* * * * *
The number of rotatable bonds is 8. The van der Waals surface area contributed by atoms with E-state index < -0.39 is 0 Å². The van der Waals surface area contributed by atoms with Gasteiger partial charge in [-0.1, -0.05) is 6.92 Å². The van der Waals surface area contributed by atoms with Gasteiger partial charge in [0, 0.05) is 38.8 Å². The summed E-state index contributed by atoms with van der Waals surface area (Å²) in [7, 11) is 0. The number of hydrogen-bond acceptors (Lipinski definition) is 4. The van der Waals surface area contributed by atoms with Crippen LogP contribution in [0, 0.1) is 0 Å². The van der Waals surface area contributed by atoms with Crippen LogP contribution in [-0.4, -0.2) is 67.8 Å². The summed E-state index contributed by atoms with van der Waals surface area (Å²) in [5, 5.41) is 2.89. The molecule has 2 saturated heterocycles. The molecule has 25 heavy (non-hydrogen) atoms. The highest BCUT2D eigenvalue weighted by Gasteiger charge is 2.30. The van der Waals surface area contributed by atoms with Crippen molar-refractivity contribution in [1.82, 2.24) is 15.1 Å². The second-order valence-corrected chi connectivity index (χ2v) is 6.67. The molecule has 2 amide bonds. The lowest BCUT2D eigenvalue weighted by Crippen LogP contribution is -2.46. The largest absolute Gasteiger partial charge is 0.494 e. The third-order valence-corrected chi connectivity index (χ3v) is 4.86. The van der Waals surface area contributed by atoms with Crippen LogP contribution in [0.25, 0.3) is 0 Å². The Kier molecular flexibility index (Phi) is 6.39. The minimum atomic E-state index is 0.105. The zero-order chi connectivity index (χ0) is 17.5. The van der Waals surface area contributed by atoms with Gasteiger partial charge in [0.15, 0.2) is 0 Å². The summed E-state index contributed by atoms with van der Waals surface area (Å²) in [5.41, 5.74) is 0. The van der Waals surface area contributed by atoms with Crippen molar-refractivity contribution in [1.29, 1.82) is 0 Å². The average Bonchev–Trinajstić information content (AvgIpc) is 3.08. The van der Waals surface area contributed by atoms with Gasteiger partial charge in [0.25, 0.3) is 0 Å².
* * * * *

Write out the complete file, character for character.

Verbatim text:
The number of rotatable bonds is 8. The van der Waals surface area contributed by atoms with E-state index < -0.39 is 0 Å². The van der Waals surface area contributed by atoms with Gasteiger partial charge in [-0.1, -0.05) is 6.92 Å². The van der Waals surface area contributed by atoms with Gasteiger partial charge in [0, 0.05) is 38.8 Å². The summed E-state index contributed by atoms with van der Waals surface area (Å²) in [7, 11) is 0. The number of hydrogen-bond acceptors (Lipinski definition) is 4. The van der Waals surface area contributed by atoms with Crippen LogP contribution in [0, 0.1) is 0 Å². The van der Waals surface area contributed by atoms with Crippen LogP contribution in [-0.4, -0.2) is 67.8 Å². The summed E-state index contributed by atoms with van der Waals surface area (Å²) in [5, 5.41) is 2.89. The molecule has 2 saturated heterocycles. The molecule has 25 heavy (non-hydrogen) atoms. The highest BCUT2D eigenvalue weighted by Gasteiger charge is 2.30. The van der Waals surface area contributed by atoms with Crippen molar-refractivity contribution in [1.82, 2.24) is 15.1 Å². The second-order valence-corrected chi connectivity index (χ2v) is 6.67. The molecule has 2 amide bonds. The lowest BCUT2D eigenvalue weighted by Crippen LogP contribution is -2.46. The largest absolute Gasteiger partial charge is 0.494 e. The third-order valence-corrected chi connectivity index (χ3v) is 4.86. The van der Waals surface area contributed by atoms with Crippen LogP contribution in [0.25, 0.3) is 0 Å². The Kier molecular flexibility index (Phi) is 6.39. The minimum atomic E-state index is 0.105. The zero-order chi connectivity index (χ0) is 17.5. The van der Waals surface area contributed by atoms with Gasteiger partial charge in [0.15, 0.2) is 0 Å². The summed E-state index contributed by atoms with van der Waals surface area (Å²) in [5.41, 5.74) is 0. The van der Waals surface area contributed by atoms with Crippen molar-refractivity contribution in [1.29, 1.82) is 0 Å². The average Bonchev–Trinajstić information content (AvgIpc) is 3.08. The van der Waals surface area contributed by atoms with Gasteiger partial charge in [0.25, 0.3) is 0 Å².